The summit’s focus, the organisers said, would be on bilateral cooperation in the energy sector and related areas. To reinforce this cooperation, top business bodies, including the American Chamber of Commerce in India, the US-India Business Council, and the Federation of Indian Chambers of Commerce and Industry, have partnered to take this process forward.
During the recent Pre-Summit Roundtable, participants deliberated on new avenues to strengthen energy cooperation between the two countries, especially in renewable energy, energy access, green buildings and conventional fuels.
Hosted annually since 2009, the summit will look at ‘Accelerating Resilient Growth and Development,’ while addressing various issues related to energy efficiency, security, access and technology. Stakeholders from various sectors will discuss new collaborations in clean technologies and renewable energy, green buildings and sustainable cities, decentralised energy access, alternatives such as shale gas, etc. Climate change will form a key component of the discussions, with the proceedings at the United Nations Climate Summit, September 23, providing significant inputs to the deliberations.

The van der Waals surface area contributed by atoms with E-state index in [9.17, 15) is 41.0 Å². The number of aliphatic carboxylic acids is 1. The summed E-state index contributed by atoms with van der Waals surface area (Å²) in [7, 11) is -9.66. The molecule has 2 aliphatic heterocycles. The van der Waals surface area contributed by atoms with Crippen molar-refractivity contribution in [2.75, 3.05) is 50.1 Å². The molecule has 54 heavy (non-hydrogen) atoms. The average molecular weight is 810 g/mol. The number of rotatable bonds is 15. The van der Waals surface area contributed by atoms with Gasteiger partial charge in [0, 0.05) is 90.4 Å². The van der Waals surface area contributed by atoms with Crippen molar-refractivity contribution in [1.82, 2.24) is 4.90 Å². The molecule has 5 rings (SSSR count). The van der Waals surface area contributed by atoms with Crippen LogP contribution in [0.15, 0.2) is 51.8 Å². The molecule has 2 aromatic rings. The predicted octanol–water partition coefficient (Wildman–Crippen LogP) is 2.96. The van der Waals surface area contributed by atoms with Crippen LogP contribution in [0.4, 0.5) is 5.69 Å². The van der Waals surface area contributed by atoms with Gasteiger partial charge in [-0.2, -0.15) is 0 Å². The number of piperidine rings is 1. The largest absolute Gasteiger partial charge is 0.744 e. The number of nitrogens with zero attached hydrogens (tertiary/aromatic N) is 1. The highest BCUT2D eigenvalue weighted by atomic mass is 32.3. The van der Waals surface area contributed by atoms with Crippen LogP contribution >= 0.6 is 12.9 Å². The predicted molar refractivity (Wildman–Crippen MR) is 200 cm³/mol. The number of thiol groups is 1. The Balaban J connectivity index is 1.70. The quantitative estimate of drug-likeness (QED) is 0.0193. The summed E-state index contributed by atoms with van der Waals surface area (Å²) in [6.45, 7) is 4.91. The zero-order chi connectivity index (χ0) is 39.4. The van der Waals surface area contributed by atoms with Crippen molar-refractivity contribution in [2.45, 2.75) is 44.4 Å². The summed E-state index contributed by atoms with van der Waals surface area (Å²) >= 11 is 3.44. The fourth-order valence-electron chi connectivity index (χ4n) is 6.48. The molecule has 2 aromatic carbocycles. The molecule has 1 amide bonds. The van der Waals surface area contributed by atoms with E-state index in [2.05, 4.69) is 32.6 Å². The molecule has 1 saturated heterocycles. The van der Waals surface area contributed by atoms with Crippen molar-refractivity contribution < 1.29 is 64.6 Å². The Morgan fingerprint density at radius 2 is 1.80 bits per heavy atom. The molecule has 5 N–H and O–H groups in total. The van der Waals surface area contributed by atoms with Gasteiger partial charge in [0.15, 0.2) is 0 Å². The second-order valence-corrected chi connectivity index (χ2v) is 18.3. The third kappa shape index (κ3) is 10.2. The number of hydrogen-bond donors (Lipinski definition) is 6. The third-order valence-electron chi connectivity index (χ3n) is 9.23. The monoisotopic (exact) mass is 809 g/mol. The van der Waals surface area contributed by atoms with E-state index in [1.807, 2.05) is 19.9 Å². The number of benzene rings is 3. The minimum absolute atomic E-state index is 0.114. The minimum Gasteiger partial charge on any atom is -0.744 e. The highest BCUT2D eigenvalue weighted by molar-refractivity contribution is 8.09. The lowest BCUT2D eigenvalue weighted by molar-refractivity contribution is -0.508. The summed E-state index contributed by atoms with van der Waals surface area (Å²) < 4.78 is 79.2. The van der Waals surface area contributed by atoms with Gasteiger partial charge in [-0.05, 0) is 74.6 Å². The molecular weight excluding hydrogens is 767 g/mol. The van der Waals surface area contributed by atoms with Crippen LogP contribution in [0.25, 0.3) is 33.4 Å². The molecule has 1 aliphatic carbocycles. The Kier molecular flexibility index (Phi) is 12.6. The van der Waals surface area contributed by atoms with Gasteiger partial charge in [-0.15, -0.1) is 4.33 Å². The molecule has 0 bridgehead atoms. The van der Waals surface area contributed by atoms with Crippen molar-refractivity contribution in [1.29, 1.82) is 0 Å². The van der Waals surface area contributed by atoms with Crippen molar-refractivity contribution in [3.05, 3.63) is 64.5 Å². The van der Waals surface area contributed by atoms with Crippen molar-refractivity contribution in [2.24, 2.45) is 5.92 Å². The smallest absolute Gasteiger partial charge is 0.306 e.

On the eve of his trip to India in July to co-chair the US-India Strategic Dialogue, Kerry (left) had served notice that climate change would be a priority issue with India and put the ball squarely in India’s court.
“For millions of Indians, extreme weather and resource shortages are not future threats; they are here now. They’re endangering their health and prosperity and security every single day,” he had said in a major address at the Center for American Progress. “In India’s largest rice-producing region, West Bengal, the monsoon rains have been 50 per cent lower than average this year. This comes after the monsoons all but failed last year in several Indian states, helping to cause one of the worst droughts in a generation, affecting 120 million Indians.”